In my case, the cheek pads were coming out about every 2nd time I take the helmet off.  Each time they pad pulls out, I have to insert it back into the helmet, and carefully put the helmet back on my head.  It was becoming quite a nagging issue, and I wanted to get this problem solved.  So, I spoke to the folks at Touratech, and they suggested that I bring the helmet to them on Friday, so that they could take a look at it.

I also spoke to the folks at Sargent seats about 2 tears in the seat that I purchased 2 weeks before I left California.  The folks at Sargent also asked me to return on Friday, so that they could look at the seat.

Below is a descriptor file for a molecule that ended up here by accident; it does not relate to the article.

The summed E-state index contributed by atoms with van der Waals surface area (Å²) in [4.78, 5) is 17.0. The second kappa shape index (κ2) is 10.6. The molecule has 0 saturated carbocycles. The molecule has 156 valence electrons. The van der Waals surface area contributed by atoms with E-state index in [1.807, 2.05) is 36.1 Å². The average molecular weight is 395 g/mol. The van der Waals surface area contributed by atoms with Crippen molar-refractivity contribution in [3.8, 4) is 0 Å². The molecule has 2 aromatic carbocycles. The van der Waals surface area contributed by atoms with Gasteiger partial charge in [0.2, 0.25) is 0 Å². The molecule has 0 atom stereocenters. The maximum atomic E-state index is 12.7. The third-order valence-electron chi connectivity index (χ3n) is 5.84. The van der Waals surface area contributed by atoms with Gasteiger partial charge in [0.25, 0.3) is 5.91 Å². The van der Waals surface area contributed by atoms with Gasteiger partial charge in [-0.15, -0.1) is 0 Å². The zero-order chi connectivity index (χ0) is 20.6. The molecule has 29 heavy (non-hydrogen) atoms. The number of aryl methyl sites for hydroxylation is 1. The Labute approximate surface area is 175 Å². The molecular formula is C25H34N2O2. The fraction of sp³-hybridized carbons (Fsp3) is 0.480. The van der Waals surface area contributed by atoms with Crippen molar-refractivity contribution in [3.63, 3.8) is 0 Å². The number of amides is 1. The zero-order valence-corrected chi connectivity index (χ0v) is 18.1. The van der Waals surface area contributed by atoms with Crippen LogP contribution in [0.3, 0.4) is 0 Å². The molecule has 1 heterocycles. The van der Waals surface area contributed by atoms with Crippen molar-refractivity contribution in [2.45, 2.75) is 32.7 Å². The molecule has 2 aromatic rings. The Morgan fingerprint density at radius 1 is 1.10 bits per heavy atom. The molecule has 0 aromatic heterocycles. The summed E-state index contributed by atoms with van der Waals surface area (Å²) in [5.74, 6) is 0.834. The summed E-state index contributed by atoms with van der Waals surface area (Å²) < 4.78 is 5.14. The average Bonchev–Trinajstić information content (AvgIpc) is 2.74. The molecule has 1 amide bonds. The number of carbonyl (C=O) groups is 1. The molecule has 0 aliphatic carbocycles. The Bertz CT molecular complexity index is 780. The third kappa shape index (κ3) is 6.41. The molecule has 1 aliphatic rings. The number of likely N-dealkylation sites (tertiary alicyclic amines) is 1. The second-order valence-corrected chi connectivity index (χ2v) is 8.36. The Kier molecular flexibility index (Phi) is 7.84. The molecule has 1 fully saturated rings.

The results

At this point, I was making excellent progress, but only time would tell whether or not I was going to resolve all of the problems.

The Music

Here it was, the end of the first day at the rally, and the entertainment was starting.  I stayed around for a little while, listening to the band before deciding it was time to head back to the dreary hotel called the Pink Fountain.  Yuck.

About the Author

Cliff Musante

Cliff Musante is a technologist, business leader, motorcycle enthusiast, father, grandfather, and more. In June, 2013 his passion for motorcycles was revitalized, and he set out to ride across Patagonia. Since then, he's logged thousands of miles, ridden across the US, and on July 10, 2019, he began a 120 day trip through Europe, and then on to Russia, China, and parts East. This 'Blog is the story of all of his adventures.